In June 2018, FIFA announced that the World Cup would be jointly hosted for only the second time in its history in 2026. The bid from the United States of America, Mexico and Canada convincingly beating out the challenge of Morocco by 134 votes to 65.
While the first two countries listed may not be a surprise, given they last played host in 1994 and 1986 respectively, the inclusion of Canada was. The Ice hockey mad nation’s only previous World Cup campaign is their appearance at Mexico 86 which saw defeats to France, Hungary and the Soviet Union, mean they shared with Iraq the ignominy of being the only sides to exit the tournament without a single point.Embed from Getty Images
When the announcement was made, they did not even have their own professional football league. The country’s most notable clubs instead play in US sanctioned leagues. Montreal Impact, Vancouver Whitecaps, Toronto FC compete in the MLS while Ottawa Fury take part in The USL Championship, America’s second tier.
Following the collapse of the North American Soccer League in 1984 and the Canadian Soccer League in 1993, Canada has had to wait until this April to finally have a professional top-tier of its own again. The new Canadian Premier League (CPL) has lofty ambitions to improve standards within the Canadian game. With each team having to field a minimum of six Canadian starters per game with a limit of seven foreign nationals per team. Also, three domestic players must be under the age of 21 and play at least 1,000 combined minutes per season.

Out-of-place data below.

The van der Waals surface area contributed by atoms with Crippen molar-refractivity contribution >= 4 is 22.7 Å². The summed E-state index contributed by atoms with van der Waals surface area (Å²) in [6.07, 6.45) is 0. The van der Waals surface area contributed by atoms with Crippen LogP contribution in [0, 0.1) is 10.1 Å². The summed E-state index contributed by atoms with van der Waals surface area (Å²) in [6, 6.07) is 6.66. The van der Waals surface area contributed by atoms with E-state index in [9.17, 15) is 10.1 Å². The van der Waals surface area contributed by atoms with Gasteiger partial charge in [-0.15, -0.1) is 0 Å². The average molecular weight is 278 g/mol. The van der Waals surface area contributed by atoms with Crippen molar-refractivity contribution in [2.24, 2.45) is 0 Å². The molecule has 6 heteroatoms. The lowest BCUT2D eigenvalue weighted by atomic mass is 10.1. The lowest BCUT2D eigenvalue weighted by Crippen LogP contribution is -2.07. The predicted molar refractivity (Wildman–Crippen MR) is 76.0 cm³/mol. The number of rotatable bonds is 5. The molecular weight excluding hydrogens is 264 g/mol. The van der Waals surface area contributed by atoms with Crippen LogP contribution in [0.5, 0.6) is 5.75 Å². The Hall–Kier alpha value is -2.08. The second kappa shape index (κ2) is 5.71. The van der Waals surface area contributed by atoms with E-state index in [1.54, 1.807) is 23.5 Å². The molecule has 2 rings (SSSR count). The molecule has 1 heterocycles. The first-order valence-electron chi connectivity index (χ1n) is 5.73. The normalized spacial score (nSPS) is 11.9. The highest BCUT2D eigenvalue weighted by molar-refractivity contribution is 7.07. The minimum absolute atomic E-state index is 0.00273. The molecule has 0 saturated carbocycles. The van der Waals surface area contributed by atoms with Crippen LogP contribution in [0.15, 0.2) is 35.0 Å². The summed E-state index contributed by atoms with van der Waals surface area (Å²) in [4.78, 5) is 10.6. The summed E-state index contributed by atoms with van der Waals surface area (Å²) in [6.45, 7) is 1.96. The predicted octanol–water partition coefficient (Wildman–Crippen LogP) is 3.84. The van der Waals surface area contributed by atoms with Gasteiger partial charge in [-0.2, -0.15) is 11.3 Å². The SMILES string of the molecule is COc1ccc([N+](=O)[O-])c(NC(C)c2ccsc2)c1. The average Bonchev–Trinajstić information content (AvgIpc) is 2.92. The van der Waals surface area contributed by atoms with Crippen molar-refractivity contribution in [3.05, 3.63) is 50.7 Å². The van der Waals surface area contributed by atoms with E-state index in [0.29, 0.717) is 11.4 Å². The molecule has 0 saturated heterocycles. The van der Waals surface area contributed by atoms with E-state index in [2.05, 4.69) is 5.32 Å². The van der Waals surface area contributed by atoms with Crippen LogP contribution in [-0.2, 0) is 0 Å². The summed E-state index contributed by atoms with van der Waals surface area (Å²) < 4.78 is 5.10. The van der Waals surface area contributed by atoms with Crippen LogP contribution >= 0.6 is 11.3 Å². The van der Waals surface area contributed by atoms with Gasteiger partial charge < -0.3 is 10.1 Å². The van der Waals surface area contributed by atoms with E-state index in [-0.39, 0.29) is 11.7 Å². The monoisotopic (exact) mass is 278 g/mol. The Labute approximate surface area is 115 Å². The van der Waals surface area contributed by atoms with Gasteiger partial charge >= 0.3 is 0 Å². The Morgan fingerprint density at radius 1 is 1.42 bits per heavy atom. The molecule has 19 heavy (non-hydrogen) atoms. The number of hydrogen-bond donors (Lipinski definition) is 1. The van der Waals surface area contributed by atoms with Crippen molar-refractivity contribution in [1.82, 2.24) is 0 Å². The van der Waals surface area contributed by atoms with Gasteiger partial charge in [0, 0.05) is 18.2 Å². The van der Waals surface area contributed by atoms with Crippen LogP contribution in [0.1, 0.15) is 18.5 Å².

One such foreign player that has taken the plunge is Nathan Mavila. The 23-year-old full-back was born in Brixton and started his career in the West Ham academy before moving into the non-league system. He spent much of last season in the National League South with Hampton and Richmond Borough before moving onto Dulwich Hamlet in January before an agent called and offered him a unique opportunity to join Cavalry FC.
“An agent contacted me and spoke about the move and we thought about it, then after a while we went ahead with it. It was something different, it was professional, and it was something I was waiting for. Even though it didn’t come in England I said I might as well take another path abroad and it’s paying off.
“It was quite tough, I’ve got a family and I was working at the time so it was difficult to leave them behind but as it was getting closer to the season it was becoming easier to say yes as I saw it as a different experience that I needed to try out.
“It’s good (going pro) because you get to do what you love every day and at the same time it’s something I’ve been waiting a while for. I’m not saying I didn’t enjoy doing anything else but to be back playing pro was a very, very good thing for me.”
The Sports science student is exploring ways to continue his degree but for now his main focus is on Cavalry, who are one of the seven clubs based across the country competing in the inaugural CPL season.Embed from Getty Images
Canada operates with a club system rather the franchises that are commonplace in neighbouring America, that are not subject to promotion or relegation. Although there are currently no relegation places in the league, the aim is for the competition to expand and move into a more conventional European/South American system in the future. League commissioner David Clanachan is targeting 10 clubs by 2020, followed by 14 clubs in 2024 and 16 clubs in 2026.